Center for Biological Diversity

For Immediate Release, September 28, 2022


Mark Rifkin, (410) 227-6161,

10 Biden Administration Actions for Sustainable Food

White House Hunger Strategy Lacks Climate, Food-Security Urgency

WASHINGTON— Today’s White House Conference on Hunger, Nutrition and Health is jumpstarting a critical conversation about food and nutrition security. The Biden administration acknowledges the connection between climate change and food security, but its proposal lacks the urgency to address the existential threat the climate emergency poses to agriculture and the availability of nutritious food.

“The national hunger strategy is a step in the right direction, but it falls far short of addressing the urgency of the climate emergency,” said Mark Rifkin, senior food and agriculture policy specialist at the Center for Biological Diversity. “President Biden needs to take bold executive action now. We don’t have time to wait for Congress to act.”

To achieve the conference’s priorities, the president can use his executive authority to reduce agricultural emissions and pollution that undermine the nation’s ability to continue producing nutritious food. The Center recommends that Biden take these 10 executive actions:

  1. Declare a climate emergency to unlock executive powers that can reduce global deforestation and the overproduction of high-emissions foods.
  2. Create an advisory committee to guide implementation of the conference’s national strategy.
  3. Align food policy and programs across agencies with the administration’s climate goals.
  4. End financial bailouts for resource-intensive foods and shift funding to sustainable solutions and support for Black and Indigenous farmers and other farmers of color.
  5. Update federal food service guidelines to adopt plant-based menus as the standard in all federal facilities.
  6. Fully integrate sustainability into the Dietary Guidelines process.
  7. Increase access to plant-based options in school meals, including non-dairy milks.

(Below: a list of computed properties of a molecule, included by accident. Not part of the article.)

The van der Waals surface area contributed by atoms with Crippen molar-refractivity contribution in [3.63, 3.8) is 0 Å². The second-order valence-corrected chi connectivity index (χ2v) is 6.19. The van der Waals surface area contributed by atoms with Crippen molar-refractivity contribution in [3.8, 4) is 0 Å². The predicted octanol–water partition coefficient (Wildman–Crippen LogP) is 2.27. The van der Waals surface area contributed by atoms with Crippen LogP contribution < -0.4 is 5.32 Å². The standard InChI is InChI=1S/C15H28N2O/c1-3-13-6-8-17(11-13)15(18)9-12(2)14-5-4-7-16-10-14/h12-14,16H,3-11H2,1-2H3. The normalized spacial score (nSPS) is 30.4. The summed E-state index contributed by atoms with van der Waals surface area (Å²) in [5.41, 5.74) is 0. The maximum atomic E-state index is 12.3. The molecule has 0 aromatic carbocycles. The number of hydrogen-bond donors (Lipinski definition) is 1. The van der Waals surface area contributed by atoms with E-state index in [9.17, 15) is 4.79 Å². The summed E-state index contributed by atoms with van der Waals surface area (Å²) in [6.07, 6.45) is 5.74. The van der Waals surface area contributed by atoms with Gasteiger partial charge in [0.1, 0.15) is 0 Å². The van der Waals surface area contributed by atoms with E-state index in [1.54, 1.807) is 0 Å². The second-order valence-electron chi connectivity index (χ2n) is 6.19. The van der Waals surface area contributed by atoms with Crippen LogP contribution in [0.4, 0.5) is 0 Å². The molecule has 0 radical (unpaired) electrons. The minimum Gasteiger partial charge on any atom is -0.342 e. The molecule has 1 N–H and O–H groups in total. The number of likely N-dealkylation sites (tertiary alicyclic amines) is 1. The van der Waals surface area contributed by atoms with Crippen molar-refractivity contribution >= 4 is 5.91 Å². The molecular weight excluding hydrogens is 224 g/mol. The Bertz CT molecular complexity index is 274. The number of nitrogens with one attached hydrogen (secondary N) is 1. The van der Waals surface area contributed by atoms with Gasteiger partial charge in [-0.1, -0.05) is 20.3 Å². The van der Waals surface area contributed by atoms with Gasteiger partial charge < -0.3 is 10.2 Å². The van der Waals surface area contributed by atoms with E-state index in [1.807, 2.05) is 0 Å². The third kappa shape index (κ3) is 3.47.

8. Develop a public health education campaign to increase awareness about the connection between diet and climate and advance the shift toward plant-based eating.
  9. Review the impacts of commodity check-off programs on sustainability and small and mid-sized farmers.
  10. Improve oversight of the agriculture industry, particularly related to Concentrated Animal Feeding Operations.

“It’s great that the Biden administration acknowledged the connection between climate and diet, but more research won’t change the dangerous trajectory we’re on,” said Rifkin. “The administration needs to incorporate real climate action into all food and agriculture policies and programs to meaningfully address hunger, nutrition and health.”

Climate-related emergencies including drought, extreme heat, flooding and severe storms — along with biodiversity loss and agricultural pollution — are threatening food production, water security and environmental justice. Meanwhile, longstanding epidemics of chronic disease and food insecurity, compounded by the Covid pandemic, undermine communities’ ability to face these crises.

The Center for Biological Diversity is a national, nonprofit conservation organization with more than 1.7 million members and online activists dedicated to the protection of endangered species and wild places.

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